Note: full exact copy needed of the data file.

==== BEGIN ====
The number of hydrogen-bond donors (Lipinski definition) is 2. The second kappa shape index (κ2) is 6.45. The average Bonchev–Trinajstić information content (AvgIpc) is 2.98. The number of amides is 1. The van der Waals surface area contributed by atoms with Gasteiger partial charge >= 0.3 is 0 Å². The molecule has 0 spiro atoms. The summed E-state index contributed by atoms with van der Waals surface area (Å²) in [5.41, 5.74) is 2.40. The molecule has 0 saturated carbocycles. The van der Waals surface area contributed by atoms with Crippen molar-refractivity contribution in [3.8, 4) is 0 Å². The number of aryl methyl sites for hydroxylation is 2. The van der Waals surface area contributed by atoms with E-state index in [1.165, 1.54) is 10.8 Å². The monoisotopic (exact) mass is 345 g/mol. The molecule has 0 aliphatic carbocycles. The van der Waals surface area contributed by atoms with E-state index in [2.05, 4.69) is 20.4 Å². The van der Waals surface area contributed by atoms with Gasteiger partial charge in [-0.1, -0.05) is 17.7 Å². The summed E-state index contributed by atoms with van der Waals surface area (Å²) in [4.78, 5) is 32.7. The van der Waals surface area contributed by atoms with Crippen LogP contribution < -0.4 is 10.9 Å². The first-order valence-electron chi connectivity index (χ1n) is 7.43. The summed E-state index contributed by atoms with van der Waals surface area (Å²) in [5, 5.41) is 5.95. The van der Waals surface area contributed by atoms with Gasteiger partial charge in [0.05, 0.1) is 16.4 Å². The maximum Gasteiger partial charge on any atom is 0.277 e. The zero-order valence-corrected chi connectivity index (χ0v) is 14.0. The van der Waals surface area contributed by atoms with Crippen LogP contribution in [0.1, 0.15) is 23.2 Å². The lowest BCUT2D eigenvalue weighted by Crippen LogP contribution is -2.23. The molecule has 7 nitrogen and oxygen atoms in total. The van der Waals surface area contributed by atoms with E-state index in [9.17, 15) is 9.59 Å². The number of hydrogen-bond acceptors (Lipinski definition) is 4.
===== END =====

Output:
The number of hydrogen-bond donors (Lipinski definition) is 2. The second kappa shape index (κ2) is 6.45. The average Bonchev–Trinajstić information content (AvgIpc) is 2.98. The number of amides is 1. The van der Waals surface area contributed by atoms with Gasteiger partial charge >= 0.3 is 0 Å². The molecule has 0 spiro atoms. The summed E-state index contributed by atoms with van der Waals surface area (Å²) in [5.41, 5.74) is 2.40. The molecule has 0 saturated carbocycles. The van der Waals surface area contributed by atoms with Crippen molar-refractivity contribution in [3.8, 4) is 0 Å². The number of aryl methyl sites for hydroxylation is 2. The van der Waals surface area contributed by atoms with E-state index in [1.165, 1.54) is 10.8 Å². The monoisotopic (exact) mass is 345 g/mol. The molecule has 0 aliphatic carbocycles. The van der Waals surface area contributed by atoms with E-state index in [2.05, 4.69) is 20.4 Å². The van der Waals surface area contributed by atoms with Gasteiger partial charge in [-0.1, -0.05) is 17.7 Å². The summed E-state index contributed by atoms with van der Waals surface area (Å²) in [4.78, 5) is 32.7. The van der Waals surface area contributed by atoms with Crippen LogP contribution < -0.4 is 10.9 Å². The first-order valence-electron chi connectivity index (χ1n) is 7.43. The summed E-state index contributed by atoms with van der Waals surface area (Å²) in [5, 5.41) is 5.95. The van der Waals surface area contributed by atoms with Gasteiger partial charge in [0.05, 0.1) is 16.4 Å². The maximum Gasteiger partial charge on any atom is 0.277 e. The zero-order valence-corrected chi connectivity index (χ0v) is 14.0. The van der Waals surface area contributed by atoms with Crippen LogP contribution in [0.1, 0.15) is 23.2 Å². The lowest BCUT2D eigenvalue weighted by Crippen LogP contribution is -2.23. The molecule has 7 nitrogen and oxygen atoms in total. The van der Waals surface area contributed by atoms with E-state index in [9.17, 15) is 9.59 Å². The number of hydrogen-bond acceptors (Lipinski definition) is 4.